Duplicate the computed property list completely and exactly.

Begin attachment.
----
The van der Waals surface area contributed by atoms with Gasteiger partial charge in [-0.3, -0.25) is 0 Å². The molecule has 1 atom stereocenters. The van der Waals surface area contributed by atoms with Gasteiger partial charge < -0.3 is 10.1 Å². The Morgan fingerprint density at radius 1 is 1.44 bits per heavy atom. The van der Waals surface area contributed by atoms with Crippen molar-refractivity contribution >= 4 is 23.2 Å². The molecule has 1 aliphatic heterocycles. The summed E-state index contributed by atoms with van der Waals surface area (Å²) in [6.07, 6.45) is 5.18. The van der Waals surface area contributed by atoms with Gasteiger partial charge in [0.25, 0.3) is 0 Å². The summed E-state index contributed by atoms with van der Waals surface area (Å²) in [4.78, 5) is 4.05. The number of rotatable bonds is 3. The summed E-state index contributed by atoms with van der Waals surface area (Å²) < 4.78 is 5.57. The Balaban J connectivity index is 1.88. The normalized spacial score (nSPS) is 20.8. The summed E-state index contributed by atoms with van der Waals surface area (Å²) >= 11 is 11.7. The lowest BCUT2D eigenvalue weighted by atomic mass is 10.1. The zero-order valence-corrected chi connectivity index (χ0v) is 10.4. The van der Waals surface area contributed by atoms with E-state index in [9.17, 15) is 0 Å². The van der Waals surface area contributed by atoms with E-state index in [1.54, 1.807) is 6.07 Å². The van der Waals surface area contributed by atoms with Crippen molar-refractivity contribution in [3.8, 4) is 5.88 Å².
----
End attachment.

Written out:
The van der Waals surface area contributed by atoms with Gasteiger partial charge in [-0.3, -0.25) is 0 Å². The molecule has 1 atom stereocenters. The van der Waals surface area contributed by atoms with Gasteiger partial charge < -0.3 is 10.1 Å². The Morgan fingerprint density at radius 1 is 1.44 bits per heavy atom. The van der Waals surface area contributed by atoms with Crippen molar-refractivity contribution >= 4 is 23.2 Å². The molecule has 1 aliphatic heterocycles. The summed E-state index contributed by atoms with van der Waals surface area (Å²) in [6.07, 6.45) is 5.18. The van der Waals surface area contributed by atoms with Gasteiger partial charge in [0.25, 0.3) is 0 Å². The summed E-state index contributed by atoms with van der Waals surface area (Å²) in [4.78, 5) is 4.05. The number of rotatable bonds is 3. The summed E-state index contributed by atoms with van der Waals surface area (Å²) < 4.78 is 5.57. The Balaban J connectivity index is 1.88. The normalized spacial score (nSPS) is 20.8. The summed E-state index contributed by atoms with van der Waals surface area (Å²) >= 11 is 11.7. The lowest BCUT2D eigenvalue weighted by atomic mass is 10.1. The zero-order valence-corrected chi connectivity index (χ0v) is 10.4. The van der Waals surface area contributed by atoms with E-state index in [9.17, 15) is 0 Å². The van der Waals surface area contributed by atoms with E-state index in [1.54, 1.807) is 6.07 Å². The van der Waals surface area contributed by atoms with Crippen molar-refractivity contribution in [3.8, 4) is 5.88 Å².